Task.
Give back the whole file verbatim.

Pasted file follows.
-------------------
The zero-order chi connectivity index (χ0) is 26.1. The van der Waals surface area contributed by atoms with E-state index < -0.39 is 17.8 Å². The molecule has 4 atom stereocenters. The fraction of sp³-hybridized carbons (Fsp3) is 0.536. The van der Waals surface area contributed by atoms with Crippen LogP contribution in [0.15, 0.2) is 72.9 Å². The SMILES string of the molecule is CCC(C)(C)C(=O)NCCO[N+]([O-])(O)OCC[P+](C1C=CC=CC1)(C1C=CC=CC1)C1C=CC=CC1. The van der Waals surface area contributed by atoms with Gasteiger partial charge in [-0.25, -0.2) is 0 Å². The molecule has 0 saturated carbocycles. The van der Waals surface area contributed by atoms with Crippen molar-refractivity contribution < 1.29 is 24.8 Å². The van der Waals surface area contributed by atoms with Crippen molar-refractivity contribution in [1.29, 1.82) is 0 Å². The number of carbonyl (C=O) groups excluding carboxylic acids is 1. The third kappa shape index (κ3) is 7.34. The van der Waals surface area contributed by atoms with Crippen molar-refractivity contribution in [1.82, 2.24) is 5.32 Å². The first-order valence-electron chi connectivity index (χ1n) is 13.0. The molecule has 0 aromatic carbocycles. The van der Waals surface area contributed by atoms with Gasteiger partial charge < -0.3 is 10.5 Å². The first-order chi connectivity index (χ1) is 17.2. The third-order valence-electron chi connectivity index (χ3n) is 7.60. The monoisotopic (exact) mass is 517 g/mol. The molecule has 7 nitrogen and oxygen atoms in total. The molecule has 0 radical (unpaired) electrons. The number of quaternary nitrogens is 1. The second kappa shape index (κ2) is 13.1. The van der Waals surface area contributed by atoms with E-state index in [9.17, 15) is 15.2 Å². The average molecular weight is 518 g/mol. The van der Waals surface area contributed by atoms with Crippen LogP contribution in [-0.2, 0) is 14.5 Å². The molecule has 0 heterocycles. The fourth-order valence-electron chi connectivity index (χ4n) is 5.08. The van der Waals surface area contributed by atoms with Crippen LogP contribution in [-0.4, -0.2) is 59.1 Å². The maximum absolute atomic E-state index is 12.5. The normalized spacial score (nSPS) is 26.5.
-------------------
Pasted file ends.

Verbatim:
The zero-order chi connectivity index (χ0) is 26.1. The van der Waals surface area contributed by atoms with E-state index < -0.39 is 17.8 Å². The molecule has 4 atom stereocenters. The fraction of sp³-hybridized carbons (Fsp3) is 0.536. The van der Waals surface area contributed by atoms with Crippen LogP contribution in [0.15, 0.2) is 72.9 Å². The SMILES string of the molecule is CCC(C)(C)C(=O)NCCO[N+]([O-])(O)OCC[P+](C1C=CC=CC1)(C1C=CC=CC1)C1C=CC=CC1. The van der Waals surface area contributed by atoms with Gasteiger partial charge in [-0.25, -0.2) is 0 Å². The molecule has 0 saturated carbocycles. The van der Waals surface area contributed by atoms with Crippen molar-refractivity contribution < 1.29 is 24.8 Å². The van der Waals surface area contributed by atoms with Crippen molar-refractivity contribution in [1.29, 1.82) is 0 Å². The number of carbonyl (C=O) groups excluding carboxylic acids is 1. The third kappa shape index (κ3) is 7.34. The van der Waals surface area contributed by atoms with Crippen molar-refractivity contribution in [1.82, 2.24) is 5.32 Å². The first-order valence-electron chi connectivity index (χ1n) is 13.0. The molecule has 0 aromatic carbocycles. The van der Waals surface area contributed by atoms with Gasteiger partial charge < -0.3 is 10.5 Å². The first-order chi connectivity index (χ1) is 17.2. The third-order valence-electron chi connectivity index (χ3n) is 7.60. The monoisotopic (exact) mass is 517 g/mol. The molecule has 7 nitrogen and oxygen atoms in total. The molecule has 0 radical (unpaired) electrons. The number of quaternary nitrogens is 1. The second kappa shape index (κ2) is 13.1. The van der Waals surface area contributed by atoms with E-state index in [9.17, 15) is 15.2 Å². The average molecular weight is 518 g/mol. The van der Waals surface area contributed by atoms with Crippen LogP contribution in [-0.2, 0) is 14.5 Å². The molecule has 0 heterocycles. The fourth-order valence-electron chi connectivity index (χ4n) is 5.08. The van der Waals surface area contributed by atoms with Crippen LogP contribution in [-0.4, -0.2) is 59.1 Å². The maximum absolute atomic E-state index is 12.5. The normalized spacial score (nSPS) is 26.5.